By Claudio Lubis, Analyst, Oil, BloombergNEF
Carbon prices are increasingly touted as a key decarbonization tool for policymakers, but they can have very different impacts on investment, inflation and price volatility depending on how they’re applied.
Take the most commonly referenced scenarios for net-zero emissions and keeping global warming within 1.5C from the International Energy Agency (IEA) and the Network for Greening the Financial System (NGFS). The agencies paint two contrasting worlds, one with sky-high carbon prices, and the other with lower prices that complement targeted policy measures.
NGFS: Carbon prices as the key decarbonization lever
In both the orderly and disorderly net-zero scenarios from NGFS, an increasing price for CO2 ushers in rapid decarbonization measures and reduces fossil-fuel demand. Carbon prices are defined as the marginal abatement cost of an incremental ton of greenhouse gas emissions, implying that regions and sectors will only decarbonize once carbon prices match abatement costs.
Prices rise to astronomical heights across different regions in the scenarios to reflect varying marginal abatement costs, with the orderly scenario seeing levels for Europe surpass $1,000/tCO2e by 2050, followed by China at over $640/tCO2e.
In the disorderly scenario, the fragmented nature and pace of decarbonization sees various sectors reduce emissions at different rates, with the building and transport industries seeing prices surge to over $950/tCO2e by mid-century.
An extremely elevated carbon price could act as a signal for policymakers to introduce more stringent measures as it would signal that economics alone aren’t working.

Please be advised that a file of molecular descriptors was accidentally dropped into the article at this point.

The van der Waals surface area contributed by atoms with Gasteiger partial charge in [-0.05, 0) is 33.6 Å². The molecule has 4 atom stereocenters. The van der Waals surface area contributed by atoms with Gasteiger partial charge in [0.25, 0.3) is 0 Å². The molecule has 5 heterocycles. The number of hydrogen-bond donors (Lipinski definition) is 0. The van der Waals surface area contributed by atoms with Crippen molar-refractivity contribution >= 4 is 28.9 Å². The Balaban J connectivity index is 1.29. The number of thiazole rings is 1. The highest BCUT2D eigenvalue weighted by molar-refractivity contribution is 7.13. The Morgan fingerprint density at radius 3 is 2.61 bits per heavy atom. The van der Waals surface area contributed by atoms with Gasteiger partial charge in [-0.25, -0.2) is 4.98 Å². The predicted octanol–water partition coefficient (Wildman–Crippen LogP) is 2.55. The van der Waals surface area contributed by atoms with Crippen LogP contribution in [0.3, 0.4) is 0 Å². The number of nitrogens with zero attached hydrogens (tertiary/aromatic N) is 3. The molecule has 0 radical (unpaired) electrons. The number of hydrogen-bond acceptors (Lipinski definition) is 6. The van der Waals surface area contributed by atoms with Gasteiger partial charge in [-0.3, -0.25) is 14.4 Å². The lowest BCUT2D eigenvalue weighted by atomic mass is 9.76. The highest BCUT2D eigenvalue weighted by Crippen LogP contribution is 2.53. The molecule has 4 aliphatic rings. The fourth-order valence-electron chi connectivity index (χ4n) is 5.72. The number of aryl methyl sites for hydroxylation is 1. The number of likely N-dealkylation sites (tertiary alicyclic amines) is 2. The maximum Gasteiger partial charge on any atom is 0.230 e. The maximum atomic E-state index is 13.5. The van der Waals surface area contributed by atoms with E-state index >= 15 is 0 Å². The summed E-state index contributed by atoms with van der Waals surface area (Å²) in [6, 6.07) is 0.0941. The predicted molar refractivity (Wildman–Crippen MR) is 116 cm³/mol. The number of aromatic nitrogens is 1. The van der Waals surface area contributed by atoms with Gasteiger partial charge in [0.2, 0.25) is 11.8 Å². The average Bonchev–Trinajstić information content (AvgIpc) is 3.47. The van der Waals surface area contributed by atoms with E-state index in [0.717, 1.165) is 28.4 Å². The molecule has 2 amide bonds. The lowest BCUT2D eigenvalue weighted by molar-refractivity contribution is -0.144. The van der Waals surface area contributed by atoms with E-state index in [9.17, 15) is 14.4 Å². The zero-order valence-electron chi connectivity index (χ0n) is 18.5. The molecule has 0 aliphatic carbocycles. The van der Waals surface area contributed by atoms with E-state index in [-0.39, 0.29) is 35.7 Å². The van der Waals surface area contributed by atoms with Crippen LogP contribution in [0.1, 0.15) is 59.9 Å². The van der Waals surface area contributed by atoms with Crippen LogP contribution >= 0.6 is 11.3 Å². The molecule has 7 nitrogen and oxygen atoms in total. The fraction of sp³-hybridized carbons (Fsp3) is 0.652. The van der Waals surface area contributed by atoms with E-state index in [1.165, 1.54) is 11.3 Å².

IEA: Carbon prices complement policy
The IEA Net Zero Emissions (NZE) scenario sees a less central role for carbon prices, with policy lifting more of the weight on the way to net zero.
Carbon prices are used as a decarbonization lever in conjunction with the uptake of energy and technology policy mechanisms (and other accompanying measures, such as a ban on new ICE car sales by 2035) and don’t reflect the marginal costs of abatement. As a result, the prices of carbon are significantly lower than that observed in the NGFS scenarios.
By 2050, the price that ‘Advanced Economies’ will have to pay rises to $250/tCO2, while levels are lower for emerging and developing economies at just over $180/tCO2. These latter regions are assumed to pursue more direct policy approaches to decarbonize their energy systems. For context, BNEF expects carbon prices in the EU ETS to be around $170/tCO2 in 2030, slightly above the $140/tCO2 earmarked by the IEA for the same year.
Despite reaching very similar end-points, the two organizations’ methodologies may lead to sharply differing dynamics in capital investment, inflation and volatility.
For the IEA NZE, a demand-replacement approach will likely see a gradual reduction in traditional fossil-fuel prices, in turn reducing the likelihood of inflationary pressure in carbon-intensive commodities.
In the NGFS scenarios, the central role that carbon prices play may keep fossil-fuel prices elevated, causing energy price inflation to linger for longer.